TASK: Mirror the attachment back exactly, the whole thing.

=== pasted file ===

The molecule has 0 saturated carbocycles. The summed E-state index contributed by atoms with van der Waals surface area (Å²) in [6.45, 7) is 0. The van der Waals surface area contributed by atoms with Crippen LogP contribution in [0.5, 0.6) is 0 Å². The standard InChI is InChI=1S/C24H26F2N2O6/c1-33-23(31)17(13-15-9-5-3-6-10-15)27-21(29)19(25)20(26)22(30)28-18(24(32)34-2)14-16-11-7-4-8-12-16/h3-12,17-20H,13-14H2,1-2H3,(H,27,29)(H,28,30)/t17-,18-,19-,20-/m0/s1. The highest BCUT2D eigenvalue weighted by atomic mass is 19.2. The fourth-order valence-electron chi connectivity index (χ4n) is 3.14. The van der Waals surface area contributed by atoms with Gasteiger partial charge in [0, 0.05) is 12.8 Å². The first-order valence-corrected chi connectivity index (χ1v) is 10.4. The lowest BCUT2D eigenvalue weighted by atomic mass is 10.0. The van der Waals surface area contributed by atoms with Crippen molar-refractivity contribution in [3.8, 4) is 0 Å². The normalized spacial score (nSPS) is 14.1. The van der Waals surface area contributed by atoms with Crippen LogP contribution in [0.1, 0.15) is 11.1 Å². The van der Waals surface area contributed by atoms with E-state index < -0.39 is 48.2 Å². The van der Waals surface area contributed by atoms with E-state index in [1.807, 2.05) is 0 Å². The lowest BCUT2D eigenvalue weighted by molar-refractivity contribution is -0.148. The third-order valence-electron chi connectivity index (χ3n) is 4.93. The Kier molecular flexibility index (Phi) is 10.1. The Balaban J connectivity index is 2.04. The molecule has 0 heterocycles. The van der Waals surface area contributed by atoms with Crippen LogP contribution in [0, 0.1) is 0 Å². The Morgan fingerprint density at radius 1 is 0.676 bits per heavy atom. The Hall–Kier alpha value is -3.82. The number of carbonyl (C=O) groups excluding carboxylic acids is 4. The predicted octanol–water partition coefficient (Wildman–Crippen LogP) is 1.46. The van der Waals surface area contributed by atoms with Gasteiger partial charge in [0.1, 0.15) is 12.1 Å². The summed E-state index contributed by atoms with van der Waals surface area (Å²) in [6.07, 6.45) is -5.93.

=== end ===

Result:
The molecule has 0 saturated carbocycles. The summed E-state index contributed by atoms with van der Waals surface area (Å²) in [6.45, 7) is 0. The van der Waals surface area contributed by atoms with Crippen LogP contribution in [0.5, 0.6) is 0 Å². The standard InChI is InChI=1S/C24H26F2N2O6/c1-33-23(31)17(13-15-9-5-3-6-10-15)27-21(29)19(25)20(26)22(30)28-18(24(32)34-2)14-16-11-7-4-8-12-16/h3-12,17-20H,13-14H2,1-2H3,(H,27,29)(H,28,30)/t17-,18-,19-,20-/m0/s1. The highest BCUT2D eigenvalue weighted by atomic mass is 19.2. The fourth-order valence-electron chi connectivity index (χ4n) is 3.14. The van der Waals surface area contributed by atoms with Gasteiger partial charge in [0, 0.05) is 12.8 Å². The first-order valence-corrected chi connectivity index (χ1v) is 10.4. The lowest BCUT2D eigenvalue weighted by atomic mass is 10.0. The van der Waals surface area contributed by atoms with Crippen molar-refractivity contribution in [3.8, 4) is 0 Å². The normalized spacial score (nSPS) is 14.1. The van der Waals surface area contributed by atoms with Crippen LogP contribution in [0.1, 0.15) is 11.1 Å². The van der Waals surface area contributed by atoms with E-state index < -0.39 is 48.2 Å². The van der Waals surface area contributed by atoms with E-state index in [1.807, 2.05) is 0 Å². The lowest BCUT2D eigenvalue weighted by molar-refractivity contribution is -0.148. The third-order valence-electron chi connectivity index (χ3n) is 4.93. The Kier molecular flexibility index (Phi) is 10.1. The Balaban J connectivity index is 2.04. The molecule has 0 heterocycles. The van der Waals surface area contributed by atoms with Crippen LogP contribution in [0, 0.1) is 0 Å². The Morgan fingerprint density at radius 1 is 0.676 bits per heavy atom. The Hall–Kier alpha value is -3.82. The number of carbonyl (C=O) groups excluding carboxylic acids is 4. The predicted octanol–water partition coefficient (Wildman–Crippen LogP) is 1.46. The van der Waals surface area contributed by atoms with Gasteiger partial charge in [0.1, 0.15) is 12.1 Å². The summed E-state index contributed by atoms with van der Waals surface area (Å²) in [6.07, 6.45) is -5.93.